TONY BENNETT:  You know, I think I looked‑‑ in the second half we had 15 shots that were either, when you look at the shot chart, in the paint or kind of recorded as lay‑ups.  So we got some inside looks, got some pretty clean, uncontested looks, and there's times maybe you get later in the game and either if you have a lead or it's big possessions, sometimes you can get a little stagnant so you always watch for that, and that's whether you call a set or make sure you're getting the right guys looks.  And then we had some costly turnovers in this last stretch, one was an offensive pull on a hook, and then one was just a turnover.  Again, just those empty possessions, whether it's a forced shot, we had a couple forced shots in there, but besides those, the quality of the shots as I watched that, I can't complain about it.  I thought there were some good looks, again, some offensive rebounds, some point‑blank ones that they either made a heck of a block or we just missed.
As far as a pattern, I just think you keep looking at quality of shots and try not to have empty possessions, and empty possessions are, again, a forced shot, a silly turnover, or the wrong kind of guy shooting it at the wrong place.  Those are the ones that you try to eliminate, and then you live with the quality shots and you've just got to stick them and make some plays.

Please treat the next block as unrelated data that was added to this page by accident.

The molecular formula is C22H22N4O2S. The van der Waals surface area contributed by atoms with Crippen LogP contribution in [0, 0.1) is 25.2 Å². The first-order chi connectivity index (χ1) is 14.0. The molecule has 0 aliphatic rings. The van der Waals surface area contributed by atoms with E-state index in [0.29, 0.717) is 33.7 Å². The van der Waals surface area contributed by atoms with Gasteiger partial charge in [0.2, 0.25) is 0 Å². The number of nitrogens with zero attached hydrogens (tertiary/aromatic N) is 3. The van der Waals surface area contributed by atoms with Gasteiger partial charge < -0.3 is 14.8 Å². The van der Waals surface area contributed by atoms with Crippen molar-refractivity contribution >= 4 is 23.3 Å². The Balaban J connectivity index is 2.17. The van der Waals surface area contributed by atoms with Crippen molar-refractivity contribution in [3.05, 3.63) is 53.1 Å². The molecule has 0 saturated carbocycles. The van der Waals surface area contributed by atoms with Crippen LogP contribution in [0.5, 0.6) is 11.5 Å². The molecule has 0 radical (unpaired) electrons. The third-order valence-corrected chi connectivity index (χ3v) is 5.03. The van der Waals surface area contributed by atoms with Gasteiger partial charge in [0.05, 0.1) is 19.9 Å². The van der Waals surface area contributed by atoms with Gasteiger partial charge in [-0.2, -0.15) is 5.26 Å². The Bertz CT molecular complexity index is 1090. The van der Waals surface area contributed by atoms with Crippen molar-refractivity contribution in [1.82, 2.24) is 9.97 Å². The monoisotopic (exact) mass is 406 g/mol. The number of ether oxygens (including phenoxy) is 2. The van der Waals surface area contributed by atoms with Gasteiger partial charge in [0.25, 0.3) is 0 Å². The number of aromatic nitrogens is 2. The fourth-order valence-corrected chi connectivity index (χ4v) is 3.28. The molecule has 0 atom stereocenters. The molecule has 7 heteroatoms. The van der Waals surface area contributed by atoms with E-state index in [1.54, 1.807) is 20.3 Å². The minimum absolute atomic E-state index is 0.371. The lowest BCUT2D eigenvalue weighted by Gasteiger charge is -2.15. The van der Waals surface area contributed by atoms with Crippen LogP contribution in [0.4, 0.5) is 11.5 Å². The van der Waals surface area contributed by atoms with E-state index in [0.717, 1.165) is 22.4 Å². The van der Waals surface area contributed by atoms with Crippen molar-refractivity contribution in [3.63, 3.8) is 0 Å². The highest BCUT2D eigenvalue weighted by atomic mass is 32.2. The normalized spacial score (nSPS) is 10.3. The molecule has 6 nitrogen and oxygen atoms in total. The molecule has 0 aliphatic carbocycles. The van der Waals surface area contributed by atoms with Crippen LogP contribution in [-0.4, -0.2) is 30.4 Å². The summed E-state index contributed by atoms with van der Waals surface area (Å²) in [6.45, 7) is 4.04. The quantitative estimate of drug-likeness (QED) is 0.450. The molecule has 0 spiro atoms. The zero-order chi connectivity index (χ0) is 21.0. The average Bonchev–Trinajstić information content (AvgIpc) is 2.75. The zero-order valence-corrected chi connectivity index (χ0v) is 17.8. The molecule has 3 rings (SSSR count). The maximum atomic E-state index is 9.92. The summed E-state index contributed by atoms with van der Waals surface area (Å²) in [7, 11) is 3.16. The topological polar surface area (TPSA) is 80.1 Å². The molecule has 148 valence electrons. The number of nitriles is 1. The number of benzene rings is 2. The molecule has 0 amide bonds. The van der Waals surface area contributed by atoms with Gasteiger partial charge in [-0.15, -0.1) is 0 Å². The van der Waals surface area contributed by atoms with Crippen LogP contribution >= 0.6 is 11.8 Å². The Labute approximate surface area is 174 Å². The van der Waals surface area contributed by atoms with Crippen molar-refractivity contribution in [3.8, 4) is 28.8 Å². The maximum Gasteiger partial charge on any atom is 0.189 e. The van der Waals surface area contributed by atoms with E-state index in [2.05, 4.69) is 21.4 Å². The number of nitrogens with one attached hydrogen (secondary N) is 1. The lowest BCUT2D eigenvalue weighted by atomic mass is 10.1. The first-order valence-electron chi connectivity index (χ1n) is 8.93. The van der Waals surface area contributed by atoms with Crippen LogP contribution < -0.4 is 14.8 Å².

Q.  To follow up briefly if you don't mind, when you've got a young team can those things snowball a little quicker than with a veteran team?
TONY BENNETT:  Yeah, I think so.  It wasn't just, A, that those freshmen out there didn't do‑‑ we had some freshmen who made some nice plays against Georgia Tech.  Robert Carter made some really big plays and Bolden did for them, and a lot of times the game comes down to making some plays, when it's a tight game down the stretch and you just hopefully have the good spacing.
But certainly the inconsistencies or dealing with those things I think can sometimes affect younger players more.  But there's a lot of young players out on the floor on both teams, so you just try to, again, work through that, and it's not always young guys.  It kind of affects everybody in different ways.